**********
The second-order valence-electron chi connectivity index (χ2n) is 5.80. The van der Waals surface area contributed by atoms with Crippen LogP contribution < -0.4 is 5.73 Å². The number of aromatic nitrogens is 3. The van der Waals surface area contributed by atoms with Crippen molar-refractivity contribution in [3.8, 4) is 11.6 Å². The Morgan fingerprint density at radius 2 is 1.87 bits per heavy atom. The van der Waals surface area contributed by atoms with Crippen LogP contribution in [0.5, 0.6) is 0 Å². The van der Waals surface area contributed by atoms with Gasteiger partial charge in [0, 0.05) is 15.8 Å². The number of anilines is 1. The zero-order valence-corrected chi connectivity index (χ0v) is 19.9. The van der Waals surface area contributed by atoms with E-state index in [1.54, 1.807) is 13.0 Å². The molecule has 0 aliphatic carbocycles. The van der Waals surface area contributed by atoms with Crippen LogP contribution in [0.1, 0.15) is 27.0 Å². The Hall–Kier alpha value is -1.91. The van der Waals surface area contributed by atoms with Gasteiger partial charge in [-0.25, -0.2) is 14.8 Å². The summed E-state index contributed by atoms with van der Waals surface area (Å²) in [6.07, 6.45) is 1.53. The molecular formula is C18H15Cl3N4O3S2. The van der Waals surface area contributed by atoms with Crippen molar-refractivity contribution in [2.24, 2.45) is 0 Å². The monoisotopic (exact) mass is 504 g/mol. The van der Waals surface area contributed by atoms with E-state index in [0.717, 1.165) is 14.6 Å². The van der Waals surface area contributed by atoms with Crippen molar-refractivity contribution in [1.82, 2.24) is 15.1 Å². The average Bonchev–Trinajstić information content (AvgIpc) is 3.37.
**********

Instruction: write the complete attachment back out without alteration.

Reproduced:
The second-order valence-electron chi connectivity index (χ2n) is 5.80. The van der Waals surface area contributed by atoms with Crippen LogP contribution < -0.4 is 5.73 Å². The number of aromatic nitrogens is 3. The van der Waals surface area contributed by atoms with Crippen molar-refractivity contribution in [3.8, 4) is 11.6 Å². The Morgan fingerprint density at radius 2 is 1.87 bits per heavy atom. The van der Waals surface area contributed by atoms with Crippen LogP contribution in [0.5, 0.6) is 0 Å². The van der Waals surface area contributed by atoms with Gasteiger partial charge in [0, 0.05) is 15.8 Å². The number of anilines is 1. The zero-order valence-corrected chi connectivity index (χ0v) is 19.9. The van der Waals surface area contributed by atoms with E-state index in [1.54, 1.807) is 13.0 Å². The molecule has 0 aliphatic carbocycles. The van der Waals surface area contributed by atoms with Crippen LogP contribution in [0.1, 0.15) is 27.0 Å². The Hall–Kier alpha value is -1.91. The van der Waals surface area contributed by atoms with Gasteiger partial charge in [-0.25, -0.2) is 14.8 Å². The summed E-state index contributed by atoms with van der Waals surface area (Å²) in [6.07, 6.45) is 1.53. The molecular formula is C18H15Cl3N4O3S2. The van der Waals surface area contributed by atoms with Crippen molar-refractivity contribution in [2.24, 2.45) is 0 Å². The monoisotopic (exact) mass is 504 g/mol. The van der Waals surface area contributed by atoms with E-state index in [0.717, 1.165) is 14.6 Å². The van der Waals surface area contributed by atoms with Crippen molar-refractivity contribution in [1.82, 2.24) is 15.1 Å². The average Bonchev–Trinajstić information content (AvgIpc) is 3.37.